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Technostress, the response to an inundation of technology and even social media explains one psychologist on the First Coast. The problem could even have an impact on health.
JACKSONVILLE, Fla. - Hard to escape the pull from the pixels. Technostress, the response to an inundation of technology and even social media explains one psychologist on the First Coast. The problem could even have an impact on health.
"I spend a lot of time looking at screens, honestly, I always have my phone on me," FSCJ student Jordan Kidd said.
"I get distracted easily when I’m using it I probably should be studying," student Tanner Stahlman said.
For some, surrounded by devices, it can be a bit overwhelming. Dr. Benjamin Clark psychologist at Florida State College Jacksonville has studied those effects. He noted that in the worst cases, actual physical stress can be observed.
"Muscle tension, headaches, increased heart rate, increased blood pressure, trouble sleeping, insomnia. These are all classic symptoms of stress," Clark said.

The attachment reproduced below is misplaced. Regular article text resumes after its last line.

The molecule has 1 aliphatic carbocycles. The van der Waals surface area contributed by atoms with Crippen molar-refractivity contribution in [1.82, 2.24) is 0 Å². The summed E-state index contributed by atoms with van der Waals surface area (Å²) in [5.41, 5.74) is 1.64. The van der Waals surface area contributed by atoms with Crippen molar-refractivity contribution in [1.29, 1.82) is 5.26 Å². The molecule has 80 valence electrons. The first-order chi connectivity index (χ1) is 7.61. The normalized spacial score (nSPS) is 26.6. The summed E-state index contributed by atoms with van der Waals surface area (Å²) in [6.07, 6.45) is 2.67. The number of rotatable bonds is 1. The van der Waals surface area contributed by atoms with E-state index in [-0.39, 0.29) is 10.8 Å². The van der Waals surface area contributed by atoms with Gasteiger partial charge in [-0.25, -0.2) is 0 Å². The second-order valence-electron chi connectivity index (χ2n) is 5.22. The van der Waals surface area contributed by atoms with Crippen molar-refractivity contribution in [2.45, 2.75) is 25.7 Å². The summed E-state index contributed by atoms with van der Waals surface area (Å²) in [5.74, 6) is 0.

Mostly in older adults Clark explained. As for millennials or those who have grown up around a lot of devices, there may be a higher threshold for being stressed out. Case and point, a few FSCJ students we caught on their devices on campus.
"I’ve used technology for so long that I’m accustomed to it, so I don’t really stress over it too hard," Kidd said.
"It can be addiction for people who use it all the time," Stahlman said.
Clark added that every once in a while, it may be worth taking a digital detox.
"Being actively engaged in social relationships away from our phones and away from our computer is good for us," Clark said.
He also suggests making tech-free zones in your house such as a bedroom or dining room – where you just leave your devices out.
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